aww2017-badgeFire and the land are as much characters as the humans, and in many chapters, we end with the perspective of the fire as it ravages the land. It effectively sets the scene and you can feel the threat of the flames as they progress to their final fate towards the end of the book, where there are a few secrets left unsolved, and where there is hope for the future of Jed and her family.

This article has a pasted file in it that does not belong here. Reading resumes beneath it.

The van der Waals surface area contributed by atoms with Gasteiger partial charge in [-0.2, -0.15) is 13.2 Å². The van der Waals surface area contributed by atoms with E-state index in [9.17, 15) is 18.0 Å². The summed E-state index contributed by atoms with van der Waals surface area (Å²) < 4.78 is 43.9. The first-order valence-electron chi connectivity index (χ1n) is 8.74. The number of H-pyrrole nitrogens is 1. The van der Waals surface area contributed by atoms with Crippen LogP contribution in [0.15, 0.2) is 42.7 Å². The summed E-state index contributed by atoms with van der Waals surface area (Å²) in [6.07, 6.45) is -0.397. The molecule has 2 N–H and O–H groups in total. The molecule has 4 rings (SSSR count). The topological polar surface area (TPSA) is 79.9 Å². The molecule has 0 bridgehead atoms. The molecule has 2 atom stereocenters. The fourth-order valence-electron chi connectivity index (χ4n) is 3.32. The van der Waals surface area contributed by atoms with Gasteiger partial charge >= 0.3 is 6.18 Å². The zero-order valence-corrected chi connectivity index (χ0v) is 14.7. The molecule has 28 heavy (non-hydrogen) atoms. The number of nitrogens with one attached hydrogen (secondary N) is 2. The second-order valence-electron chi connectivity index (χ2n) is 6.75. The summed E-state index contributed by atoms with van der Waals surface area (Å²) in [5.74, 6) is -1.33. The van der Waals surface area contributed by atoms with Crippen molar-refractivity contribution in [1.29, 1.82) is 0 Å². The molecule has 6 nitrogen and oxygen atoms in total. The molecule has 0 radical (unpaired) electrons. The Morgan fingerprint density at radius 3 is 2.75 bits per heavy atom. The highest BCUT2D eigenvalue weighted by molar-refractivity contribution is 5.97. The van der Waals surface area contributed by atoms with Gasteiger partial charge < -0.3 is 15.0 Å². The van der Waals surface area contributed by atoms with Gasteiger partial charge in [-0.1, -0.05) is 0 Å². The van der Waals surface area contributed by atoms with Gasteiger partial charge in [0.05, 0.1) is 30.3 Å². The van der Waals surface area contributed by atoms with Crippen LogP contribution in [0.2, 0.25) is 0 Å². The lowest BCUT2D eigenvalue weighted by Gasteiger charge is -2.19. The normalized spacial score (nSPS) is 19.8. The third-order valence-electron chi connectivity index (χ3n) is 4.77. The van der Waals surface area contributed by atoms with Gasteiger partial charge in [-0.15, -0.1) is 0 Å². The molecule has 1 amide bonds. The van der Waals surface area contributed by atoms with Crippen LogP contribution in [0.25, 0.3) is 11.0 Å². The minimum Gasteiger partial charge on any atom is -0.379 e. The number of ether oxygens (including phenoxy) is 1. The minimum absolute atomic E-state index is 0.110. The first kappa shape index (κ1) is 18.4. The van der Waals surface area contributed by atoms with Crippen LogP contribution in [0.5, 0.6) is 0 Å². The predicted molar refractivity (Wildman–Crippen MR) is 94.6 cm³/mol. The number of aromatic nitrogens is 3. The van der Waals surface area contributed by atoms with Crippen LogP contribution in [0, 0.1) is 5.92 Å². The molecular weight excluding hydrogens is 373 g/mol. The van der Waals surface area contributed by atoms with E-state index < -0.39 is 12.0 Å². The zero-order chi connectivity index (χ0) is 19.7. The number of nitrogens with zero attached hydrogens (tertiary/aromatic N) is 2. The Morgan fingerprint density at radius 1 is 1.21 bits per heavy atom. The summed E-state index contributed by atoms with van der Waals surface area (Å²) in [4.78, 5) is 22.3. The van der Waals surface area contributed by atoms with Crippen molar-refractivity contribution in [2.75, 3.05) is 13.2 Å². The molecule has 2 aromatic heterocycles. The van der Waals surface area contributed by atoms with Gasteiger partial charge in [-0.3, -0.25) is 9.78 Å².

Moura, Drinkwater, Dribble, Rocky Valley and Overflow are the key homes that have helped to link the series together, and link the families of these places together. A few books ago, we were introduced to River View, a rehabilitation place for disabled and ill children whose parents needed help, or where children like Scarlett would live, receiving specific care for disabilities that impacted their lives, but that the children, and Scarlett in particular, did not use to define themselves. Scarlett has come a long way since we first encountered her in Ghost by the Billabong, becoming independent and able to care for herself and live in the city to attend university. Now, River View is home to a few kids seeking specific help. Lu Borgino is blind, and feels at a loss for what she has been told or made to feel her life will become. But with the help of the Gibber’s Creek clan, she realises she can still achieve her dreams. It is characters like these girls that the Matilda Saga has given a voice to – the forgotten, the ones left out of history books.